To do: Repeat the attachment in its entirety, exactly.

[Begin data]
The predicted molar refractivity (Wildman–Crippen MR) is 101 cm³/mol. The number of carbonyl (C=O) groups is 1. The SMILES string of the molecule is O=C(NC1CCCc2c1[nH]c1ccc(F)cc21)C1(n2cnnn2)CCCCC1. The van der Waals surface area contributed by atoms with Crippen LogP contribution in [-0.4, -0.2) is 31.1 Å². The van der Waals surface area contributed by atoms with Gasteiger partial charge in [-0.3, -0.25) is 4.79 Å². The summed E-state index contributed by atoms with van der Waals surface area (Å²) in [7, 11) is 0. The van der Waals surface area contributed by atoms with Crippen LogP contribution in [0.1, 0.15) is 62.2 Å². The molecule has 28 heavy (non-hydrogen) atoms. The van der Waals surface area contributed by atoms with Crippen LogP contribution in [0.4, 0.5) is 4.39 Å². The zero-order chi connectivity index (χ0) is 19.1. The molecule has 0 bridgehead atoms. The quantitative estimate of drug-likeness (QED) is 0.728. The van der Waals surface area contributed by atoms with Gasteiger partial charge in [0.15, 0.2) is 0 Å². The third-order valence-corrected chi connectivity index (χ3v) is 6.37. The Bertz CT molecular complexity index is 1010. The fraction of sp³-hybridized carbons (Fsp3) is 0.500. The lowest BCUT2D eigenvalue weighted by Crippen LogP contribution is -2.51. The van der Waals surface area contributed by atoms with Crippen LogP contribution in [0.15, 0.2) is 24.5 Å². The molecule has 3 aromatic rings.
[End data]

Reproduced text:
The predicted molar refractivity (Wildman–Crippen MR) is 101 cm³/mol. The number of carbonyl (C=O) groups is 1. The SMILES string of the molecule is O=C(NC1CCCc2c1[nH]c1ccc(F)cc21)C1(n2cnnn2)CCCCC1. The van der Waals surface area contributed by atoms with Crippen LogP contribution in [-0.4, -0.2) is 31.1 Å². The van der Waals surface area contributed by atoms with Gasteiger partial charge in [-0.3, -0.25) is 4.79 Å². The summed E-state index contributed by atoms with van der Waals surface area (Å²) in [7, 11) is 0. The van der Waals surface area contributed by atoms with Crippen LogP contribution in [0.1, 0.15) is 62.2 Å². The molecule has 28 heavy (non-hydrogen) atoms. The van der Waals surface area contributed by atoms with Crippen LogP contribution in [0.4, 0.5) is 4.39 Å². The zero-order chi connectivity index (χ0) is 19.1. The molecule has 0 bridgehead atoms. The quantitative estimate of drug-likeness (QED) is 0.728. The van der Waals surface area contributed by atoms with Gasteiger partial charge in [0.15, 0.2) is 0 Å². The third-order valence-corrected chi connectivity index (χ3v) is 6.37. The Bertz CT molecular complexity index is 1010. The fraction of sp³-hybridized carbons (Fsp3) is 0.500. The lowest BCUT2D eigenvalue weighted by Crippen LogP contribution is -2.51. The van der Waals surface area contributed by atoms with Crippen LogP contribution in [0.15, 0.2) is 24.5 Å². The molecule has 3 aromatic rings.